What's in a Name?

A recent Daily Mail online article entitled 'Scandal of the babies parents won't adopt because they're called Chrystal and Chardonnay . . . and the social workers who won't let them change their names' has raised a predictable storm of comments on all sides of the debate.

Basically, this is a whistleblowing article from a serving social worker claiming that there are babies who are not being adopted because their names don't fit the middle-class ideals of prospective adopting parents.  Suitably inflammatory for the Daily Mail, one might think.  But then the article goes on to talk about the thorny issue of how many rights the birth families continue to have once their children have been put up for adoption.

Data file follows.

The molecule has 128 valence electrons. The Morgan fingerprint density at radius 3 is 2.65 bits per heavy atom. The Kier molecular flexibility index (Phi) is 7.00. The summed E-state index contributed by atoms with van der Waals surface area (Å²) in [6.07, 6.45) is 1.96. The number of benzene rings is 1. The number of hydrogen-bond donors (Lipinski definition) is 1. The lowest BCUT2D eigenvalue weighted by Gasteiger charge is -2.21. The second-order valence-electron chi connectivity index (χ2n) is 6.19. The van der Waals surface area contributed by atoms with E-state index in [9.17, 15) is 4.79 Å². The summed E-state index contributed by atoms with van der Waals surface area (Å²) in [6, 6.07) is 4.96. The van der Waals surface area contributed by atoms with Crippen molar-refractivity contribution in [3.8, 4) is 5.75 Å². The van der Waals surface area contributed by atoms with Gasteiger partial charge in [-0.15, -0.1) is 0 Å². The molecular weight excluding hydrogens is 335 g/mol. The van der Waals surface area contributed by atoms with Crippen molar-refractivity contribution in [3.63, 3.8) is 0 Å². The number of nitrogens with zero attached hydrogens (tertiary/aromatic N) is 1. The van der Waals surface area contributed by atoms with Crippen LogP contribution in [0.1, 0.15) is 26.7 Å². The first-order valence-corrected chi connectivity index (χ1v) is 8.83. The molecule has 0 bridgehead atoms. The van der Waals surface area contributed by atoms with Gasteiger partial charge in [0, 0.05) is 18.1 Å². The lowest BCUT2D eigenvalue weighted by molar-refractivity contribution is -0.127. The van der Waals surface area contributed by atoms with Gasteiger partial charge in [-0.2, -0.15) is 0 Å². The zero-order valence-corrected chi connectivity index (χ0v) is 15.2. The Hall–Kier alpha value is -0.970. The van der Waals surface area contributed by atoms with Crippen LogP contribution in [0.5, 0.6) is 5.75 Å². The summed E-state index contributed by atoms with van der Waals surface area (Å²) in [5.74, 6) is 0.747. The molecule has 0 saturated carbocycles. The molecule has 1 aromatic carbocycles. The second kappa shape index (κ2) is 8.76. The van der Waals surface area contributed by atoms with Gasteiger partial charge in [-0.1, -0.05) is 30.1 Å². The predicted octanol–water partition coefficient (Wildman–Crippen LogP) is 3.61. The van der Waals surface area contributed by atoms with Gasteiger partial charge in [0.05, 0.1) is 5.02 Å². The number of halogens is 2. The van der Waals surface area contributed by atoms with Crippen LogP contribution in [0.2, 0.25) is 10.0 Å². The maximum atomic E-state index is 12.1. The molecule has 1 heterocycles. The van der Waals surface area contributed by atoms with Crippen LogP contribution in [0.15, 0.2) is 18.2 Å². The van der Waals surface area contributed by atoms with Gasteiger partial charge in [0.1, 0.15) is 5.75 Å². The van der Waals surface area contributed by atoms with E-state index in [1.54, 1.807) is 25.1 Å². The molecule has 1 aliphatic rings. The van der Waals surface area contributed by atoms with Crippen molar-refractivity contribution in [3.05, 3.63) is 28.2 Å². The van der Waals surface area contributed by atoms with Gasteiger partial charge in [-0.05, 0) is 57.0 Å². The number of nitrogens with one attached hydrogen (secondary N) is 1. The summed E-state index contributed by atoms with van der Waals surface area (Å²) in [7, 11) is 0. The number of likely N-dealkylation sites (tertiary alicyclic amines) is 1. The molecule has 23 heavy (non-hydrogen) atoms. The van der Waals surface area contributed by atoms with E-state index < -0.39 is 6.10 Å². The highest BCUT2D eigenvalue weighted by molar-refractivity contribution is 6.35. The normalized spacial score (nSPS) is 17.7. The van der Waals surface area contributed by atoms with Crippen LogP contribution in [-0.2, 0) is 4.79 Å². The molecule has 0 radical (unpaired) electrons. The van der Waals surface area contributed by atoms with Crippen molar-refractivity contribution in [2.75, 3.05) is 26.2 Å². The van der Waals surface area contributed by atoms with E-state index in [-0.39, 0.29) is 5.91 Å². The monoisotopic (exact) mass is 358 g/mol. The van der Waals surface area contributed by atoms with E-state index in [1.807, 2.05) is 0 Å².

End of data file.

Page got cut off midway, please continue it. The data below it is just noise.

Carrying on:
Did you know that these days adoptive parents are usually required to maintain some sort of contact with the birth families on behalf of the child?  This could take the form of an annual letter describing what the child has been up to that year, perhaps accompanied by a photograph.  When the child is older, they are encouraged to participate in this letter writing to help them maintain links with their birth families.  The idea is that it helps them to maintain a sense of their identity by not losing touch with where they came from.